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A journey back in time to the Middle Ages

What actions did medieval bishops take beyond their roles as clergymen? To what extent did they fail, and why were they even in mortal danger at times? Historians Frederieke Maria Schnack and Dr Nina Gallion are researching these questions.

Minden Cathedral
Aeggy, CC BY-SA-3.0, unverändert

Minden Cathedral, seat of the former diocese of Minden.

Managing diocese, holding sermons, serving as judges, going to war – medieval bishops performed a wide variety of tasks, some of them dangerous.

The churchmen constantly had to fulfil a double function, which made them key influential figures in medieval society. “On the one hand, bishops in the Middle Ages were bound to the hierarchy levels of the Church as holy imperial princes; they fulfilled consecration duties and took care of the cathedrals in cathedral cities,” explains doctoral researcher Frederieke Maria Schnack from the Regional History Department at the Institute of History. “On the other, their tasks and the challenges they faced were of a more worldly nature than you might suspect from a current standpoint.”

The spiritual and worldly tasks of late medieval bishops (ca. 1250 to 1500) have hardly been researched to date. To find out more about them, Schnack is taking a closer look at bishops’ scopes of action in her doctoral dissertation, using Minden as an example. This diocese, which was probably founded around 800 AD, was located right on the Weser in Westphalia. Today it is about an hour by car from Hanover. Since the former diocese was dissolved back in 1648, only Minden Cathedral and written sources serve as testaments to it. 

The fact that Schnack, a historian active in the field of Schleswig-Holstein’s regional history, is studying bishops from Minden has reasons beyond geography. “Past research has hardly addressed the diocese of Minden, which makes it a very exciting example to study,” the historian explains.

That is because the diocese of Lübeck and the diocese of Schleswig, located in the present state of Schleswig-Holstein, differed from the other nearby dioceses in several regards. In Lübeck, several bishops appear to have been of common origin, which was only rarely the case in other dioceses. The medieval diocese of Schleswig was under Danish influence. “Minden, on the other hand, is worth a closer look because it demonstrates parallels to many other dioceses. The comparison allows me to make further conclusions about bishops’ scopes of action,” Schnack adds. “With its rather small territory, the diocese was in the immediate vicinity of the dominions of families belonging to the high nobility, which tried to expand their influence on the ecclesiastical principality.”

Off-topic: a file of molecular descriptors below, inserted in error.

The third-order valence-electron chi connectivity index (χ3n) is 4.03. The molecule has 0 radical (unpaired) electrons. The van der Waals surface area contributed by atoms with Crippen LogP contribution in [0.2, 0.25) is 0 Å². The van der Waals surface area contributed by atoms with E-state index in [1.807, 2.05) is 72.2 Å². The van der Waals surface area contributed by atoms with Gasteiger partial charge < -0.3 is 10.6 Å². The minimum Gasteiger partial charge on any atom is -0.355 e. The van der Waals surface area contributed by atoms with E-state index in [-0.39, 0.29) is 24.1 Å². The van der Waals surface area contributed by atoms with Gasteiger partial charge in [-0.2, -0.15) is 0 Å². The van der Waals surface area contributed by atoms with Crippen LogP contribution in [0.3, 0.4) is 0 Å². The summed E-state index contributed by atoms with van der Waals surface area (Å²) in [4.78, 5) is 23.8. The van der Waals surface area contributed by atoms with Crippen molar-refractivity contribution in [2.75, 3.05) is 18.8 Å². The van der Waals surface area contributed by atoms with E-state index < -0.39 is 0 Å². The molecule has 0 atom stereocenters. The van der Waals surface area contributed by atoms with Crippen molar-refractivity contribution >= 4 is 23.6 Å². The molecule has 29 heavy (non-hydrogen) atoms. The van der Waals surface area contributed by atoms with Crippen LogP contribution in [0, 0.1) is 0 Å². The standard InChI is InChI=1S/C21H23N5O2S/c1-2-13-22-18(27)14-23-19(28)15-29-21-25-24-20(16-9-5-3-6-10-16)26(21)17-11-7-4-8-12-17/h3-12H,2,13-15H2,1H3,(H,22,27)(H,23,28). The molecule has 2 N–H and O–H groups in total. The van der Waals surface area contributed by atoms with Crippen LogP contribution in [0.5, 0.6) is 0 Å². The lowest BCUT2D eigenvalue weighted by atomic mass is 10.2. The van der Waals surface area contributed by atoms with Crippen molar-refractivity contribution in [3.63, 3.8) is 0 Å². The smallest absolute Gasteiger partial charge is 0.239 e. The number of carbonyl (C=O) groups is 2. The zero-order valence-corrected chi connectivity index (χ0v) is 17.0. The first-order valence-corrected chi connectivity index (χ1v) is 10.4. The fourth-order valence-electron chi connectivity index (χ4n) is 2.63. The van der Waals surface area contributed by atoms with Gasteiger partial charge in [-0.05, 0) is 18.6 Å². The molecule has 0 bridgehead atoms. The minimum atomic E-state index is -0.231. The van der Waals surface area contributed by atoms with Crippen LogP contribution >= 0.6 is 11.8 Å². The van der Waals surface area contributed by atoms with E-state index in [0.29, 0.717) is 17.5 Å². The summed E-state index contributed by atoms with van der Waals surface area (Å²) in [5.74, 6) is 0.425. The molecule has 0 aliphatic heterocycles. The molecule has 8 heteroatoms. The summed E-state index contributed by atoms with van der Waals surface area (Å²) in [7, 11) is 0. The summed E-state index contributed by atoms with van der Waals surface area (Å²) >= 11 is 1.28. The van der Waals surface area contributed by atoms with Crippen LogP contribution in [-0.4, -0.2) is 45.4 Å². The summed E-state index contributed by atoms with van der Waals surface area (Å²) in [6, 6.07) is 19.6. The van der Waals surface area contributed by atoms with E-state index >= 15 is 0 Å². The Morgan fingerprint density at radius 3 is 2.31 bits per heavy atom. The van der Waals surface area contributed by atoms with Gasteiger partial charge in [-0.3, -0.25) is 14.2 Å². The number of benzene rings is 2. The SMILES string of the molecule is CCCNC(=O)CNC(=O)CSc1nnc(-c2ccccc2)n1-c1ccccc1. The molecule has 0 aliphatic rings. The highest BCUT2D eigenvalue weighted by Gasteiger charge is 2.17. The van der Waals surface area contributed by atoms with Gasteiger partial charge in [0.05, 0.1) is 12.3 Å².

For her research, Schnack sifted through quite a few historical documents: bishops’ chronicles, deeds, papal register records and even lists of the dead. The researcher even travelled to the Vatican Secret Archives in Rome, where she discovered an exciting story: a bishop living in the 15th century named Wilbrand von Hallermund got into trouble explaining to the pope and other ecclesiastics in his diocese when they found out a cleric had been murdered under mysterious circumstances in Minden – presumably by a man from the bishop’s environment.

Wilbrand was forced to exculpate himself before the church leader and assured him that he knew nothing of the man’s murderous intentions and immediately broke off contact with the accused party. In the end, Bishop Otto of Münster was commissioned to investigate the events in Minden. He was able to put Wilbrand under such pressure that he appointed Otto’s nephew as his coadjutor (adviser) and successor. “Stories like this fascinate me, and there are a lot of them,” Schnack says happily.

The doctoral researcher is still at the beginning of her investigative journey, but her colleague, Dr Nina Gallion, is already one step further. Temporally, however, she is further back in the past. The research associate is earning her qualification as a professor and researching the scope of action of high medieval bishops (around 1050 to 1250) in the entire Holy Roman Empire of the German Nation north of the Alps. She is comparing bishops’ failures in the process. 

“First and foremost, my research addresses the negative consequences of bishops’ actions, which is to say: Why were they suspended, banned or removed from office? Why did they withdraw from office of their own will? What caused some of them to even suffer violent deaths?” Gallion asks, describing her project. “I want to find out when we can really speak of failure; there are documented cases when bishops did withdraw from office – from an unfortunate situation – but they were still able to glean something positive from the situation, such as an aristocratic pension.

The bishop research community is going to have to wait a while before Schnack and Gallion have definitive results, however. Schnack began her doctoral studies in April 2015 and is currently putting everything on paper. And after a year of research, Gallion is still sifting through many historical documents and poring over books as thick as her arm. They have already shared their first insights with other early career researchers interested in the topic, though. To that end, the Kiel-based researchers organised an international workshop on bishops in the Middle Ages at the beginning of November 2018 with the help of the Graduate Center at Kiel University. The three-day exchange took place in Minden, of course.

Author: Farah Claußen